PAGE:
Kalani Sitake on rivalry with Utah: ‘Wishing bad things on good people is not good for the soul’
Cougars enter Saturday’s game at LaVell Edwards Stadium in Provo with plenty of respect for the Utes, who have won nine straight games in the series dating back to 2010
BYU players and coaches opened rivalry week on Monday by heaping praise on No. 24 Utah and expressing respect for the Utes and the program that former BYU player Kyle Whittingham has built in Salt Lake City.
Utes, Cougars on the air
No. 21 Utah (1-0)
at BYU (1-0)
Saturday, 8:15 p.m. MDT
LaVell Edwards Stadium
Radio: ESPN 700
No surprise there. That’s BYU coach Kalani Sitake’s way, and has been since he replaced Bronco Mendenhall in 2016 and lost his first rivalry game in heartbreaking fashion when Taysom Hill was stopped short of the goal line on a two-point conversion attempt.
“We love sharing the field with great opponents,” Sitake said. “We have a ranked, talented team coming into our house and we are looking forward to defending our stadium.”
Kickoff is at 8:15 p.m. MDT Saturday at LaVell Edwards Stadium in Provo and the game will be televised by ESPN with Dave Flemming and Rod Gilmore on the call, the same duo who called the Cougars’ 24-16 win over Arizona last Saturday at Allegiant Stadium in Las Vegas.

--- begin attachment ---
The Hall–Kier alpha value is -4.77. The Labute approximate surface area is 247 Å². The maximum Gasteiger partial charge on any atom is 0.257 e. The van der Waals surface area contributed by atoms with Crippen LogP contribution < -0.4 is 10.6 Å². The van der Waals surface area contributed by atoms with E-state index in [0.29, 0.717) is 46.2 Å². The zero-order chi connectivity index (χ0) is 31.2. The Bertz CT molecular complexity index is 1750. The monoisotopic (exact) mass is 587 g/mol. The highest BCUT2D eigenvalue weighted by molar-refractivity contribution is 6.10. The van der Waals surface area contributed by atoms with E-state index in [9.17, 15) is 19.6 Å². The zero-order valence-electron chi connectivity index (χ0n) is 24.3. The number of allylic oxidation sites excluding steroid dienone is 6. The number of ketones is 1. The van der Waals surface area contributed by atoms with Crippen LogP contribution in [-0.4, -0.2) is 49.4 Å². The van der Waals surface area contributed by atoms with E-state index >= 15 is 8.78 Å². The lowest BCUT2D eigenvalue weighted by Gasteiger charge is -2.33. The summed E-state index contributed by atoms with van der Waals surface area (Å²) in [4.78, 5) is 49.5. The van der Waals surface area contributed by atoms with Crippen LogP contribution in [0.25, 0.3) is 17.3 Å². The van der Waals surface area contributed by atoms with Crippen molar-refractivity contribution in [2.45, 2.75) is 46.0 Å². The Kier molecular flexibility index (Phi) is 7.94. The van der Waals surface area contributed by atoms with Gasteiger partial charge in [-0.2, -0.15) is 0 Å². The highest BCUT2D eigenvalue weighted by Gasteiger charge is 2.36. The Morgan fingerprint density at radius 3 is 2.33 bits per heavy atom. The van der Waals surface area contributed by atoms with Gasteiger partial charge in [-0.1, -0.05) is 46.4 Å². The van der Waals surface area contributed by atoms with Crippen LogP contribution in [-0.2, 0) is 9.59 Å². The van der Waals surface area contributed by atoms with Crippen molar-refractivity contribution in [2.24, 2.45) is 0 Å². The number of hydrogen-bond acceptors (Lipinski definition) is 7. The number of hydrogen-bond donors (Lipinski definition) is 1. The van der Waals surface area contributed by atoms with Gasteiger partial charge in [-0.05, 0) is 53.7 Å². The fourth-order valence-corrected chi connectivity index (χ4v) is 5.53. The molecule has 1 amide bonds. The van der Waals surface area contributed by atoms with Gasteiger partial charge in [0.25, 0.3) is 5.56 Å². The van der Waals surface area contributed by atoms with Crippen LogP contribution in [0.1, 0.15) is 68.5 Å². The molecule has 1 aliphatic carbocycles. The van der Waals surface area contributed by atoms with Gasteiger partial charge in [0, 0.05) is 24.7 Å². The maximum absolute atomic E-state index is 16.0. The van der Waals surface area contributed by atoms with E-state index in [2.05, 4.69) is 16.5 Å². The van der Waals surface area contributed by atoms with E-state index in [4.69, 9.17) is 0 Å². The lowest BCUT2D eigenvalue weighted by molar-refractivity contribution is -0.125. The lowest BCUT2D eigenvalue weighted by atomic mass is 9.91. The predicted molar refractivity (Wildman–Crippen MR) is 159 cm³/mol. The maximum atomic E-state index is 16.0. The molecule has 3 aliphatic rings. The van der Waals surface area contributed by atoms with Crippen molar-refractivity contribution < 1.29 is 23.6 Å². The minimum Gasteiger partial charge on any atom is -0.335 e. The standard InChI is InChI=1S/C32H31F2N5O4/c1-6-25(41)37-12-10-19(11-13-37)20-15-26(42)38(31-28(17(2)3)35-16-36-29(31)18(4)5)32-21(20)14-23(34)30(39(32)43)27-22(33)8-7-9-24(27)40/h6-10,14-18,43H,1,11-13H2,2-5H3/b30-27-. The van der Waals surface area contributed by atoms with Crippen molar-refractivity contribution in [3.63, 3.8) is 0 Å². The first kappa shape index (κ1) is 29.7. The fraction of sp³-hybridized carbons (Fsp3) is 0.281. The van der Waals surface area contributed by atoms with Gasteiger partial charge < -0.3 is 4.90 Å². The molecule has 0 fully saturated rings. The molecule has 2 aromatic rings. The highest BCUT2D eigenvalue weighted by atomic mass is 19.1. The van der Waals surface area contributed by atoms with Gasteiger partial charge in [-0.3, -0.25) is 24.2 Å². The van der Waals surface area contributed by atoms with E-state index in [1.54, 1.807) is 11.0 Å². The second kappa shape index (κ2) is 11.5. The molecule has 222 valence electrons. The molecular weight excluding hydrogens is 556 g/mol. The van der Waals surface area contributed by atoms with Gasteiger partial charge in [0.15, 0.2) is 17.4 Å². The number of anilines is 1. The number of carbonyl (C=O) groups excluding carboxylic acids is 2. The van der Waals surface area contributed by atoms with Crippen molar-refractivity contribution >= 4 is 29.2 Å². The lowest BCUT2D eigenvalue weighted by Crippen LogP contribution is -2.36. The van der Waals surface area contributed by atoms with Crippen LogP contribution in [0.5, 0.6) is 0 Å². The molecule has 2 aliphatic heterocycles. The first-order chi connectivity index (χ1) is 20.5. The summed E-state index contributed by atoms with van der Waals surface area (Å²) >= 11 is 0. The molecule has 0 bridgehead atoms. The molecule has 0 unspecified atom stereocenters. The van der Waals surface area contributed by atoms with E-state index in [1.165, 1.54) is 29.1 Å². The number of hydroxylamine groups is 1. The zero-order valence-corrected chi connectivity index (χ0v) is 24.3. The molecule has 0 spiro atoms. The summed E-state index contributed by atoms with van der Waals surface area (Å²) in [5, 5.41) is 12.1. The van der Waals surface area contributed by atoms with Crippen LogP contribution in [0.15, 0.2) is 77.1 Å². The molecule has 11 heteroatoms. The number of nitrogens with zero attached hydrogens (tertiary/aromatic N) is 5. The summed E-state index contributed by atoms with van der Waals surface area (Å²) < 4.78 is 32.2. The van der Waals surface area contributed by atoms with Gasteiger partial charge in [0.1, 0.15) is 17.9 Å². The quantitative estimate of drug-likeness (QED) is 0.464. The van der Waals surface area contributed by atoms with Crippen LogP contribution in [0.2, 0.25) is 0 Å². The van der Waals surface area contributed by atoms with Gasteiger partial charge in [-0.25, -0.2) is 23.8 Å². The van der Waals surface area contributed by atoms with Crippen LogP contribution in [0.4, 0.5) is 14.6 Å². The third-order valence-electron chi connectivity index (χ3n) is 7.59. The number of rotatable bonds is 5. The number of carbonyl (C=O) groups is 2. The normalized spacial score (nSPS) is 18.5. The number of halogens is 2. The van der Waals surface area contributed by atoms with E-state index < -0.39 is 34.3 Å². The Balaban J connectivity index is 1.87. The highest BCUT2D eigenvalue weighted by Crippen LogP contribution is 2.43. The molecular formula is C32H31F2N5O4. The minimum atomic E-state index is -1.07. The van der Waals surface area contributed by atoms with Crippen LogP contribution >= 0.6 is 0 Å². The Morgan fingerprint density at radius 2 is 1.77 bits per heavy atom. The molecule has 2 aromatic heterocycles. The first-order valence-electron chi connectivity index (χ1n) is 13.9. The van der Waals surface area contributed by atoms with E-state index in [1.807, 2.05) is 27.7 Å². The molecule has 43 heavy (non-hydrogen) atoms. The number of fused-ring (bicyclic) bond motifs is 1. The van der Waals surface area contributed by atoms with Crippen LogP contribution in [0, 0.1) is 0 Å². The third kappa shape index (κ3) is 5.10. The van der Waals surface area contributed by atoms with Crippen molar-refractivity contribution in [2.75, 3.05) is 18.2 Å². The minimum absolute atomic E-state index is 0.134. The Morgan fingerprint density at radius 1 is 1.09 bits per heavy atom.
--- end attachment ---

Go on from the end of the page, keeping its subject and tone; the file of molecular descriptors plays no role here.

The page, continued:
Sitake’s news conference Monday alternated between reliving the win over the Wildcats and looking ahead to the showdown with the Utes, who have had two extra days to prepare and heal up after walloping Weber State 40-17 last Thursday.
“Yeah, I am looking forward to playing the Utah game, and I know our players are,” Sitake said. “We didn’t get the game last year (due to COVID-19), so we are excited to have it back this year. … We love having the fans there and are excited for the game. Our guys know that there is a lot of work to be done in the next few days to get ready for this week and the prep so we can be at our best and perform at our best against Utah.”
“I don’t think you can sit there and hype things for the players, They obviously know there is a streak going on and things like that. So you address it and you give them the challenge to go out there and find a way to break it. We are not going to hide from it or shy away from any of that stuff. We want to play this game and we want to be aggressive and we want to do whatever we can to make sure that we change some of the things of the past.” — BYU coach Kalani Sitake.